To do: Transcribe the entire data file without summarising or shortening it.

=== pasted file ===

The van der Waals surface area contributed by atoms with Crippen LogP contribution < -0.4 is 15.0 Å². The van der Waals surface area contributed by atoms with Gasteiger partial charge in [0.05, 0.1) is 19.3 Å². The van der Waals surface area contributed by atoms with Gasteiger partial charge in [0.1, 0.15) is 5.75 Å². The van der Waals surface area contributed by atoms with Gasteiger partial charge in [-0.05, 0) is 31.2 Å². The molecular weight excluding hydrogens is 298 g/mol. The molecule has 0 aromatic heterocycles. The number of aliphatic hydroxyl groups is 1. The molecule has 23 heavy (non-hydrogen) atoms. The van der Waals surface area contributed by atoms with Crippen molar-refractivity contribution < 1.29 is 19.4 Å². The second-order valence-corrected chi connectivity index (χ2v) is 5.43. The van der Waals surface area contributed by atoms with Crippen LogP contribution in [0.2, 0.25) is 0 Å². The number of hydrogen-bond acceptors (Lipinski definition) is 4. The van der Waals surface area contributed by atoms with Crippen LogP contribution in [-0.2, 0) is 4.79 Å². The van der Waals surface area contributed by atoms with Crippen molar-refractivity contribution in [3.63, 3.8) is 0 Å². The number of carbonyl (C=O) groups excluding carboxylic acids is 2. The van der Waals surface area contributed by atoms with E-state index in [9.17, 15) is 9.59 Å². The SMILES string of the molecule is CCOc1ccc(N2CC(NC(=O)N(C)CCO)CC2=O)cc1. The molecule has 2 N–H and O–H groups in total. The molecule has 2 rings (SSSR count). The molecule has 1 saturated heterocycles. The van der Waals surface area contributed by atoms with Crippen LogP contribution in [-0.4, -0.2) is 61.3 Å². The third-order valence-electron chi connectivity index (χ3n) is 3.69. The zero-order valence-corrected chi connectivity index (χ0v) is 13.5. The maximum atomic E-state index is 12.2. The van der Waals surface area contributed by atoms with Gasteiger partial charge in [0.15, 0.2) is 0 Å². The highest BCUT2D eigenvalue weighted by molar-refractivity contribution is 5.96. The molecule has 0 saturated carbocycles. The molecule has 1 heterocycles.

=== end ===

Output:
The van der Waals surface area contributed by atoms with Crippen LogP contribution < -0.4 is 15.0 Å². The van der Waals surface area contributed by atoms with Gasteiger partial charge in [0.05, 0.1) is 19.3 Å². The van der Waals surface area contributed by atoms with Gasteiger partial charge in [0.1, 0.15) is 5.75 Å². The van der Waals surface area contributed by atoms with Gasteiger partial charge in [-0.05, 0) is 31.2 Å². The molecular weight excluding hydrogens is 298 g/mol. The molecule has 0 aromatic heterocycles. The number of aliphatic hydroxyl groups is 1. The molecule has 23 heavy (non-hydrogen) atoms. The van der Waals surface area contributed by atoms with Crippen molar-refractivity contribution < 1.29 is 19.4 Å². The second-order valence-corrected chi connectivity index (χ2v) is 5.43. The van der Waals surface area contributed by atoms with Crippen LogP contribution in [0.2, 0.25) is 0 Å². The number of hydrogen-bond acceptors (Lipinski definition) is 4. The van der Waals surface area contributed by atoms with Crippen LogP contribution in [-0.2, 0) is 4.79 Å². The van der Waals surface area contributed by atoms with Crippen molar-refractivity contribution in [3.63, 3.8) is 0 Å². The number of carbonyl (C=O) groups excluding carboxylic acids is 2. The van der Waals surface area contributed by atoms with E-state index in [9.17, 15) is 9.59 Å². The SMILES string of the molecule is CCOc1ccc(N2CC(NC(=O)N(C)CCO)CC2=O)cc1. The molecule has 2 N–H and O–H groups in total. The molecule has 2 rings (SSSR count). The molecule has 1 saturated heterocycles. The van der Waals surface area contributed by atoms with Crippen LogP contribution in [-0.4, -0.2) is 61.3 Å². The third-order valence-electron chi connectivity index (χ3n) is 3.69. The zero-order valence-corrected chi connectivity index (χ0v) is 13.5. The maximum atomic E-state index is 12.2. The van der Waals surface area contributed by atoms with Gasteiger partial charge in [0.15, 0.2) is 0 Å². The highest BCUT2D eigenvalue weighted by molar-refractivity contribution is 5.96. The molecule has 0 saturated carbocycles. The molecule has 1 heterocycles.